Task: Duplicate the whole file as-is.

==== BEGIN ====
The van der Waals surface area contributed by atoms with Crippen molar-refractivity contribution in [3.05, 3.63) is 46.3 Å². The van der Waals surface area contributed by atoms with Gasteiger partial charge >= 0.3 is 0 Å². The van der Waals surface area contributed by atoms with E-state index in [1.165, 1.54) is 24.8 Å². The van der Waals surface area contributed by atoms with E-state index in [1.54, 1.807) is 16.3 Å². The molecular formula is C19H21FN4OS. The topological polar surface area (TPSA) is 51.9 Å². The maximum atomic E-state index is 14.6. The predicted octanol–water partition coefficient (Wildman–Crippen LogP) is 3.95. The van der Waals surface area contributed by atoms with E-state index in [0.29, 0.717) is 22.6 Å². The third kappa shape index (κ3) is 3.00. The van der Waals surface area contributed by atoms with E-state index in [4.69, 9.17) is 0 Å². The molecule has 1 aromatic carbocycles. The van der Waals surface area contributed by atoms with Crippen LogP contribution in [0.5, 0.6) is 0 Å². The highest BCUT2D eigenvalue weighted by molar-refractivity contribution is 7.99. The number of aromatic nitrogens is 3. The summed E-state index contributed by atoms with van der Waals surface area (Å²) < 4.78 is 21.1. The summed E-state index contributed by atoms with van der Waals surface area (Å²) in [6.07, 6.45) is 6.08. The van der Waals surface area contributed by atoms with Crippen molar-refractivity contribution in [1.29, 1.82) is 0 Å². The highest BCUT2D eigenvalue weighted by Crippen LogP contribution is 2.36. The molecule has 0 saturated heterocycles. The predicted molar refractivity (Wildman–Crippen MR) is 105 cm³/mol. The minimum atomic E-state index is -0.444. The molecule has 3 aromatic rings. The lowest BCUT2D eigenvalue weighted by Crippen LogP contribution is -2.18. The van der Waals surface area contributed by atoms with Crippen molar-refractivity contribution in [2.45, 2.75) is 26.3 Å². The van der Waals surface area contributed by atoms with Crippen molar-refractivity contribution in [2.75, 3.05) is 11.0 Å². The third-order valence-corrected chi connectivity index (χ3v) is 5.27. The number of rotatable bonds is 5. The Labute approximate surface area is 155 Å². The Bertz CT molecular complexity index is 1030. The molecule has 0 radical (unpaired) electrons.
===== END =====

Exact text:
The van der Waals surface area contributed by atoms with Crippen molar-refractivity contribution in [3.05, 3.63) is 46.3 Å². The van der Waals surface area contributed by atoms with Gasteiger partial charge >= 0.3 is 0 Å². The van der Waals surface area contributed by atoms with E-state index in [1.165, 1.54) is 24.8 Å². The van der Waals surface area contributed by atoms with E-state index in [1.54, 1.807) is 16.3 Å². The molecular formula is C19H21FN4OS. The topological polar surface area (TPSA) is 51.9 Å². The maximum atomic E-state index is 14.6. The predicted octanol–water partition coefficient (Wildman–Crippen LogP) is 3.95. The van der Waals surface area contributed by atoms with E-state index in [0.29, 0.717) is 22.6 Å². The third kappa shape index (κ3) is 3.00. The van der Waals surface area contributed by atoms with E-state index in [4.69, 9.17) is 0 Å². The molecule has 1 aromatic carbocycles. The van der Waals surface area contributed by atoms with Crippen LogP contribution in [0.5, 0.6) is 0 Å². The highest BCUT2D eigenvalue weighted by molar-refractivity contribution is 7.99. The number of aromatic nitrogens is 3. The summed E-state index contributed by atoms with van der Waals surface area (Å²) < 4.78 is 21.1. The summed E-state index contributed by atoms with van der Waals surface area (Å²) in [6.07, 6.45) is 6.08. The van der Waals surface area contributed by atoms with Crippen molar-refractivity contribution in [1.29, 1.82) is 0 Å². The highest BCUT2D eigenvalue weighted by Crippen LogP contribution is 2.36. The molecule has 0 saturated heterocycles. The predicted molar refractivity (Wildman–Crippen MR) is 105 cm³/mol. The minimum atomic E-state index is -0.444. The molecule has 3 aromatic rings. The lowest BCUT2D eigenvalue weighted by Crippen LogP contribution is -2.18. The van der Waals surface area contributed by atoms with Crippen molar-refractivity contribution in [2.45, 2.75) is 26.3 Å². The van der Waals surface area contributed by atoms with Crippen molar-refractivity contribution in [2.75, 3.05) is 11.0 Å². The third-order valence-corrected chi connectivity index (χ3v) is 5.27. The number of rotatable bonds is 5. The Labute approximate surface area is 155 Å². The Bertz CT molecular complexity index is 1030. The molecule has 0 radical (unpaired) electrons.